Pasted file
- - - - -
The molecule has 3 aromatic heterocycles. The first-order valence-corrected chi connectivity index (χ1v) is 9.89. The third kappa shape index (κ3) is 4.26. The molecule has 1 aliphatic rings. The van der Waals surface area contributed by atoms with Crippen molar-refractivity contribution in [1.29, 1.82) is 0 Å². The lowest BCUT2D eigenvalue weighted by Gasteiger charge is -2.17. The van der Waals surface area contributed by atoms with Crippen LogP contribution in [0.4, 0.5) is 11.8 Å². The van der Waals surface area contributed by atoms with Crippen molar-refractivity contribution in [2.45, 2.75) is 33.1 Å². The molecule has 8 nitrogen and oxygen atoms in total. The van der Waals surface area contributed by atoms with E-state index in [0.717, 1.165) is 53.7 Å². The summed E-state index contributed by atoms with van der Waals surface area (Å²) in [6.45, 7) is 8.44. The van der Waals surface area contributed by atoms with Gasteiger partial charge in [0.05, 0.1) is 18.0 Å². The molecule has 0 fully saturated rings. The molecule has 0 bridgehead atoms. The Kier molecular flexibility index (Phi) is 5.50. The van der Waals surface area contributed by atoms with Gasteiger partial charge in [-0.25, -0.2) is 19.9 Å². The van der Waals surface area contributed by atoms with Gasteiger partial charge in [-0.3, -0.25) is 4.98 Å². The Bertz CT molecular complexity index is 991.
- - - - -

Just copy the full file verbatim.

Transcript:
The molecule has 3 aromatic heterocycles. The first-order valence-corrected chi connectivity index (χ1v) is 9.89. The third kappa shape index (κ3) is 4.26. The molecule has 1 aliphatic rings. The van der Waals surface area contributed by atoms with Crippen molar-refractivity contribution in [1.29, 1.82) is 0 Å². The lowest BCUT2D eigenvalue weighted by Gasteiger charge is -2.17. The van der Waals surface area contributed by atoms with Crippen LogP contribution in [0.4, 0.5) is 11.8 Å². The van der Waals surface area contributed by atoms with Crippen molar-refractivity contribution in [2.45, 2.75) is 33.1 Å². The molecule has 8 nitrogen and oxygen atoms in total. The van der Waals surface area contributed by atoms with E-state index in [0.717, 1.165) is 53.7 Å². The summed E-state index contributed by atoms with van der Waals surface area (Å²) in [6.45, 7) is 8.44. The van der Waals surface area contributed by atoms with Gasteiger partial charge in [0.05, 0.1) is 18.0 Å². The molecule has 0 fully saturated rings. The molecule has 0 bridgehead atoms. The Kier molecular flexibility index (Phi) is 5.50. The van der Waals surface area contributed by atoms with Gasteiger partial charge in [-0.25, -0.2) is 19.9 Å². The van der Waals surface area contributed by atoms with Gasteiger partial charge in [-0.3, -0.25) is 4.98 Å². The Bertz CT molecular complexity index is 991.